Carleton North and Hartland councils’ policing plan misguided, says union representing RCMP
December 1, 2023 By Jim Dumville, Local Journalism Initiative Reporter
Dec. 1, 2023, District of Carleton North, N.B. – The union representing the 20,000 Canadian RCMP members, including those in New Brunswick’s West District, believes the District of Carleton North and Hartland councils’ plans to replace RCMP services with a municipal force is a mistake.
Through public statements and a letter-writing campaign to Carleton County residents, the National Police Federation said the councils failed to properly inform residents about the impact or cost to the communities’ taxpayers.
“Although the NPF welcomes policing service reviews, we are disappointed to see the Councils of Carleton North and Hartland move forward with a proposal for a police transition without meaningful consultation or transparency with residents,” the NPF said in a statement provided to the River Valley Sun.
The federation contends the cost estimates released by the Carleton North and Hartland Police Review Committee significantly underestimate actual costs.
“For the new police service, the councils’ projected operating costs of $3.2 million for year one and transition costs of $4.1 million simply do not square up with actual costs,” the federation stated.
It contends the committee neglected the costs of training, outfitting police vehicles, 911 dispatch services and the overlapping of the RCMP and new municipal services during the transition.
“This means that residents can expect the final bill to be much more,” said the NPF.
During two public forums held in Carleton North and Hartland on Nov. 8 and 9, Carleton North Mayor Andrew Harvey expressed confidence in the review committee’s cost estimates and proposed municipal force model.
He said the committee calculated the proposed force’s cost and level of service by examining similar municipal forces, such as the one serving residents of Beresford, Nigadoo, Petit-Rocher and Pointe-Verte in northern New Brunswick.
“We’re not reinventing the wheel here,” he said.
The two communities plan to have the new municipal force take over police services by Jan. 1, 2025.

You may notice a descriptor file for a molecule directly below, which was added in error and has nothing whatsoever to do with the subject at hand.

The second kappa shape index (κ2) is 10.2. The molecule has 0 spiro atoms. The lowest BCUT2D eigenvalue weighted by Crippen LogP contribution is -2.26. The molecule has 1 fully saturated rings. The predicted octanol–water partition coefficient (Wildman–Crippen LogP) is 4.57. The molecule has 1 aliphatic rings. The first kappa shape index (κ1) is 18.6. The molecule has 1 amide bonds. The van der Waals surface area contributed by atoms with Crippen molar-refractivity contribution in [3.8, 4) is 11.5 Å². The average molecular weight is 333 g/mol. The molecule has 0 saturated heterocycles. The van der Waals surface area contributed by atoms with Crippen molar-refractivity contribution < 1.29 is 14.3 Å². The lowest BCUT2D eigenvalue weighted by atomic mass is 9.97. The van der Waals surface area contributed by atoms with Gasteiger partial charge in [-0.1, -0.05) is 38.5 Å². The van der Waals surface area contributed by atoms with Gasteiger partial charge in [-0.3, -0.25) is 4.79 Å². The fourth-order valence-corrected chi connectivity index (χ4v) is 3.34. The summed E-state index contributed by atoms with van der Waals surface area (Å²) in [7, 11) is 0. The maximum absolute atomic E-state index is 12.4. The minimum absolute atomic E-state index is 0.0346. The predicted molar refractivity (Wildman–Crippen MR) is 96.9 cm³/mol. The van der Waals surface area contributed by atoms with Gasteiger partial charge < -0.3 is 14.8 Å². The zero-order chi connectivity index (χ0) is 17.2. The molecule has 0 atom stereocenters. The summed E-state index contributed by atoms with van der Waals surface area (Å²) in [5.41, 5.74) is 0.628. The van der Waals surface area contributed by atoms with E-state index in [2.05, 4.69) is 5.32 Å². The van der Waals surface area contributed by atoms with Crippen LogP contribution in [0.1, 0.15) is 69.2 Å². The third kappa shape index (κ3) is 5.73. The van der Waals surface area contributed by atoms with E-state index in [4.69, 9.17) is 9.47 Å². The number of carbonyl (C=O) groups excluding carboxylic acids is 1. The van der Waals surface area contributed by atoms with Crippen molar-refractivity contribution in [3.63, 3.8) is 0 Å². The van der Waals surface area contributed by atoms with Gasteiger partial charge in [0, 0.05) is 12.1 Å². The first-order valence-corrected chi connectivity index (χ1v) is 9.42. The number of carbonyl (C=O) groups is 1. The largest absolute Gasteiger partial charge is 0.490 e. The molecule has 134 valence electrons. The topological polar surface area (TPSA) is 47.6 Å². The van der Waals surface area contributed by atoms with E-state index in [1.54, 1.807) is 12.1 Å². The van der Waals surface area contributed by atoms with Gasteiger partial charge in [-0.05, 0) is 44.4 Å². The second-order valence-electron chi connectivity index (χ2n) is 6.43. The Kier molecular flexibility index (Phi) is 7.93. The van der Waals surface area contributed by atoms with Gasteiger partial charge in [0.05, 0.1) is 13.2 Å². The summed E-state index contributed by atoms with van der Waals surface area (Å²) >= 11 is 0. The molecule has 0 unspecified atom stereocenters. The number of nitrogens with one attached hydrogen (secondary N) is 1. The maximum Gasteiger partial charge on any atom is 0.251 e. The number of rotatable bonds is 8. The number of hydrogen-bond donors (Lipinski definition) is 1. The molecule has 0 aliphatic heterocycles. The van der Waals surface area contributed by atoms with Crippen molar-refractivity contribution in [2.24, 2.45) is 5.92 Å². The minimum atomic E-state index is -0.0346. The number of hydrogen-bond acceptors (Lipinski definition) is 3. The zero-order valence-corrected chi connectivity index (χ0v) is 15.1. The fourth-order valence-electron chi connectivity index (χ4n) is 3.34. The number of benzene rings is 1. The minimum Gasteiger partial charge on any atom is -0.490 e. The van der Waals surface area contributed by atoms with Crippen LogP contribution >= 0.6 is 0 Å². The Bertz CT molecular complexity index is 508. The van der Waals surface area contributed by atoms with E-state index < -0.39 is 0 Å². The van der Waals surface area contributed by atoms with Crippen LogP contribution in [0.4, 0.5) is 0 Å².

With the RCMP requiring at least a year’s notice before it can be replaced, the committee expects approval from New Brunswick Justice and Public Safety Minister Kris Austin by Dec 1. That would allow the two councils to approve the plan at their December council meetings.
A spokesperson for Minister Austin and the department said the policing committee’s plan is still under review and couldn’t confirm if the minister’s approval would meet the Dec. 1 deadline requested by Hartland and District of Carleton North’s councils.
“The department is reviewing the proposal from the local governments, and as the review progresses, the department will be in touch with the communities,” said spokesperson Sarah Bustard in an email response to questions for the River Valley Sun.
She explained any proposal for a new police force must meet all requirements identified in the Police Service Delivery Model Process Guide.
While the minister has not officially approved the review committee’s plan, the department approved it to take the first steps, including obtaining a design and cost estimate to convert the former Florenceville-Bristol town hall into the central police station. It will also utilize the former RCMP station in Hartland’s town hall complex as a substation.
Retired RCMP District Commander Staff Sgt John de Winter, who agreed to chair the police review committee, acknowledged at the Hartland public forum that its plan is only feasible with funding support for transition costs.
He said the province would need to cover infrastructure costs, as well as the purchase of cars, police equipment, furniture and other equipment costs.
The department spokesperson did not confirm whether the province would help with transition costs, saying only that the department’s review includes cost estimates.
“It is a local government’s responsibility to fund policing for their community,” she said.